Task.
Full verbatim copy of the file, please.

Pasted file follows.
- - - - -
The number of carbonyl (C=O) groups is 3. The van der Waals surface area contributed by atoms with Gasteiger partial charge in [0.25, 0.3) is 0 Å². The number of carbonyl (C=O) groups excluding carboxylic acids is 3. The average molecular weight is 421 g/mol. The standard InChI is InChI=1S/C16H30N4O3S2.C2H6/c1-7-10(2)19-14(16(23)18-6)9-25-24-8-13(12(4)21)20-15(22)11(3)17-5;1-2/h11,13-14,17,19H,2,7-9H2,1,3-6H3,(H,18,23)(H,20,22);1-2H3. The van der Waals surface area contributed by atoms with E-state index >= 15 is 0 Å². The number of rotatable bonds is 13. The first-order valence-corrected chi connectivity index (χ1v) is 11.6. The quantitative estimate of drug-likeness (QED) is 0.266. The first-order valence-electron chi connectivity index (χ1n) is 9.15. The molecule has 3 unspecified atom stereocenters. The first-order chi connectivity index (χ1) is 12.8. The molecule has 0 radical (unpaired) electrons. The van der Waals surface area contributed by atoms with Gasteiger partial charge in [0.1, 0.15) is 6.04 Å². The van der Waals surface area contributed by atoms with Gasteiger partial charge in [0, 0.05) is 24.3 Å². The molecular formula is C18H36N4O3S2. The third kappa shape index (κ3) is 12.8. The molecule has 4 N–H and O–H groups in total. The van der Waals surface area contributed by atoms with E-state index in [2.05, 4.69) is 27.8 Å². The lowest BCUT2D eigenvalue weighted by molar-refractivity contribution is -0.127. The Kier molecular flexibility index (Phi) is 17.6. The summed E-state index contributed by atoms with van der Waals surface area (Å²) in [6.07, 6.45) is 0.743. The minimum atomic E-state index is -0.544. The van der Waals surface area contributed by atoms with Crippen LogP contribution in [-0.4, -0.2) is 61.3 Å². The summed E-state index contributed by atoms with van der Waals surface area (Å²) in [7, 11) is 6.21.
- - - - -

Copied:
The number of carbonyl (C=O) groups is 3. The van der Waals surface area contributed by atoms with Gasteiger partial charge in [0.25, 0.3) is 0 Å². The number of carbonyl (C=O) groups excluding carboxylic acids is 3. The average molecular weight is 421 g/mol. The standard InChI is InChI=1S/C16H30N4O3S2.C2H6/c1-7-10(2)19-14(16(23)18-6)9-25-24-8-13(12(4)21)20-15(22)11(3)17-5;1-2/h11,13-14,17,19H,2,7-9H2,1,3-6H3,(H,18,23)(H,20,22);1-2H3. The van der Waals surface area contributed by atoms with E-state index >= 15 is 0 Å². The number of rotatable bonds is 13. The first-order valence-corrected chi connectivity index (χ1v) is 11.6. The quantitative estimate of drug-likeness (QED) is 0.266. The first-order valence-electron chi connectivity index (χ1n) is 9.15. The molecule has 3 unspecified atom stereocenters. The first-order chi connectivity index (χ1) is 12.8. The molecule has 0 radical (unpaired) electrons. The van der Waals surface area contributed by atoms with Gasteiger partial charge in [0.1, 0.15) is 6.04 Å². The van der Waals surface area contributed by atoms with Gasteiger partial charge in [0, 0.05) is 24.3 Å². The molecular formula is C18H36N4O3S2. The third kappa shape index (κ3) is 12.8. The molecule has 4 N–H and O–H groups in total. The van der Waals surface area contributed by atoms with E-state index in [2.05, 4.69) is 27.8 Å². The lowest BCUT2D eigenvalue weighted by molar-refractivity contribution is -0.127. The Kier molecular flexibility index (Phi) is 17.6. The summed E-state index contributed by atoms with van der Waals surface area (Å²) in [6.07, 6.45) is 0.743. The minimum atomic E-state index is -0.544. The van der Waals surface area contributed by atoms with Crippen LogP contribution in [-0.4, -0.2) is 61.3 Å². The summed E-state index contributed by atoms with van der Waals surface area (Å²) in [7, 11) is 6.21.